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Copper oxide diodes are not common now but were a standard item along with selenium oxide for early power rectifiers (think old radios and those components with stacks of fins).

Can the oxide layer on an old, exposed copper mains conductor provide any significant amount of (pulsed) DC component to an individual who accidentally touches it and is sufficiently grounded that they draw an AC current sufficient to be dangerous?

AC and DC currents have different physiological effects on nerves and muscles so a question about the distinction may be relevant, but here I'm only asking if the skin / copper oxide / copper junction would provide enough rectification to have to be considered separately from a pure AC scenario.


Background on copper oxide rectifiers:

YouTube:

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    \$\begingroup\$ I wasn't the vote. If you feel there is a problem, stop telling me how simple and easy it is to understand and work on it. If you don't feel there is a problem and the vote is just some random mistake and your writing is perfectly fine, then just ignore me and the vote. It's none of my nevermind. \$\endgroup\$ – jonk Oct 12 at 3:46
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    \$\begingroup\$ I only date back to WW II units. I also never saw the copper oxide devices. I did read the article, "The Copper Oxide Rectifier" by Chauncey Starr, though. Thanks for that link. It was enjoyable. \$\endgroup\$ – jonk Oct 12 at 4:26
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    \$\begingroup\$ Downvotes happen. People most often do not say why. My +1 negates it. \$\endgroup\$ – Russell McMahon Oct 12 at 12:05
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    \$\begingroup\$ @uhoh "diamond" is far closer to purgatory than one may have imagined :-) :-(> The aim was to help people - but a lot or the resource is taken up by attempting to herd fractious adult cats :-). [And I still only have a +1 to give per answer or question :-) ] \$\endgroup\$ – Russell McMahon Oct 12 at 12:25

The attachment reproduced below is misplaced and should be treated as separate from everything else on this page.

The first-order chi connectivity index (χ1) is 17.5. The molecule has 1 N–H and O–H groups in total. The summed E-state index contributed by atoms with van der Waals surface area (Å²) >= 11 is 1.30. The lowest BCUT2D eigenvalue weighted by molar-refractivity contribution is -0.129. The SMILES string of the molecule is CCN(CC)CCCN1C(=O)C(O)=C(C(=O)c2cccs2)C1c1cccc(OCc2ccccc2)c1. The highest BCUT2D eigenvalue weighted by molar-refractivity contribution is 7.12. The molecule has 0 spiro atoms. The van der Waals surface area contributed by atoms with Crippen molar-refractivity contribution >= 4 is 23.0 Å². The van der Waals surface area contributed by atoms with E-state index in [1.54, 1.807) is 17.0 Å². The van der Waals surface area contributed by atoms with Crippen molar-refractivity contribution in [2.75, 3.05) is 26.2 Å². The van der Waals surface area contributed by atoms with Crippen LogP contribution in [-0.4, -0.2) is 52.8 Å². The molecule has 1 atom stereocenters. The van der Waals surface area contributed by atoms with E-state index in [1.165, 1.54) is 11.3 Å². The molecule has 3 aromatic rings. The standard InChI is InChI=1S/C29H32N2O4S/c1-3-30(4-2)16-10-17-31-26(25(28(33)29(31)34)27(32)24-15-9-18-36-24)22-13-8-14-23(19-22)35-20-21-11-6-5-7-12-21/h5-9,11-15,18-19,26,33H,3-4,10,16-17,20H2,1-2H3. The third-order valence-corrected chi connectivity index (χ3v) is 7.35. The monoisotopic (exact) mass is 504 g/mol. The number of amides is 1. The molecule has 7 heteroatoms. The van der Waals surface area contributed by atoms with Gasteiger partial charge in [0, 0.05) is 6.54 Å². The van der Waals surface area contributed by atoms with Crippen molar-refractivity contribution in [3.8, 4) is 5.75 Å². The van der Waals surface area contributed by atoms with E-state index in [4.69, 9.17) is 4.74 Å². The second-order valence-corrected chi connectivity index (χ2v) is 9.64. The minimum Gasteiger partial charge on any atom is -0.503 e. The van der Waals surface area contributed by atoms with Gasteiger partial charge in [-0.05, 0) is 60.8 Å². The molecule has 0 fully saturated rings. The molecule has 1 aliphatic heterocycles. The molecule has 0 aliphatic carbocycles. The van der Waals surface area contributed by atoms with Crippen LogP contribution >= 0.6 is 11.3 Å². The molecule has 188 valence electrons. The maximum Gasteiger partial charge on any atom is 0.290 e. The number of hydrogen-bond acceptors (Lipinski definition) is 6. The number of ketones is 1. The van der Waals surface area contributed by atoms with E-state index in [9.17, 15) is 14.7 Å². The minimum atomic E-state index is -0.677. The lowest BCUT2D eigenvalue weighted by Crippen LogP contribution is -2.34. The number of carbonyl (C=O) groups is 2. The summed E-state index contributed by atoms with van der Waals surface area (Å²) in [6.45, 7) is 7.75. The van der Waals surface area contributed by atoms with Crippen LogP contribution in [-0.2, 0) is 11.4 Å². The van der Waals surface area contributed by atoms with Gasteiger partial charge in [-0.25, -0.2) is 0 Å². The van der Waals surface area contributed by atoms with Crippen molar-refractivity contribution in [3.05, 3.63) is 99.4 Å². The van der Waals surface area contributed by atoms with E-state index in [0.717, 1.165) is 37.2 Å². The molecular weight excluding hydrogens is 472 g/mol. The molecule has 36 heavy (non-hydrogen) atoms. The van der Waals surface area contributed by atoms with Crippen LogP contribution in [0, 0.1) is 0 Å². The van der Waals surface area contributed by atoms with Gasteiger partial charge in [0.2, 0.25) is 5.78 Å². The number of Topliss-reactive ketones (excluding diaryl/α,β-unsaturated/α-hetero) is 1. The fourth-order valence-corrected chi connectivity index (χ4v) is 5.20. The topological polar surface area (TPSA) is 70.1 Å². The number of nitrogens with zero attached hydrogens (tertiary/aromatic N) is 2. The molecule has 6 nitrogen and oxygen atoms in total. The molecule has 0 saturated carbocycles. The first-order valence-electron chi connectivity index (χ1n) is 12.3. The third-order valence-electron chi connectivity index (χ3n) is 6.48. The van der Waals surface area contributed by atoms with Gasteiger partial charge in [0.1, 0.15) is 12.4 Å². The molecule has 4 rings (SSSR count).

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    \$\begingroup\$ Without a capacitor to filter the ripple, will the DC component be significant compared to the AC in the ripple ? \$\endgroup\$ – AJN Oct 12 at 13:20
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Copper oxide does introduce measurable nonlinearities - so your concern is warranted.

However, we can quickly, from systems where there's a lot of AC voltage intentionally brought onto copper parts (namely, broadcast and cellular transmitter stations), gather from the severity of the PIM (passive intermodulation) that the energy in these rectified parts isn't severe enough to be harmful to someone touching a piece of conductor connected to an "accidental copper diode" where not 1 kW of RF is pumped through...

Another aspect: these diode junctions have breakdown voltages in the region of 1 V. By itself, a diode of that type can't sustain a potential difference greater than 1 V; so no risk.
There would have to be a lot of factors coming together (like... an old-school metal-oxide layered disk stack diode) to yield dangerous voltages.

You can safely ignore this, and worry more about other occupational hazards.

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  • \$\begingroup\$ Thank you for your answer. In order to understand your analogy, I'd like to ask if the "1 kW of RF is pumped through..." a layer of copper oxide? I just want to double check that you are referring to RF being (weakly) rectified by passing through a path which contains a point where there is no copper-to-copper contact in parallel, or if there is some but there is also a parallel path that passes through oxide. In my question, the person (unfortunately) completes a circuit and draws current through the oxide layer. \$\endgroup\$ – uhoh Oct 26 at 23:50
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    \$\begingroup\$ yep, if you connect a copper waveguide to another copper waveguide, and on the interface of these two, there's an oxide layer, you'll have a lot of current pass through that oxide layer (lest you do very clever things with your waveguide, but that leads too far into the land of fancy flanges and fearfully frightening fractal costs) \$\endgroup\$ – Marcus Müller Oct 26 at 23:55

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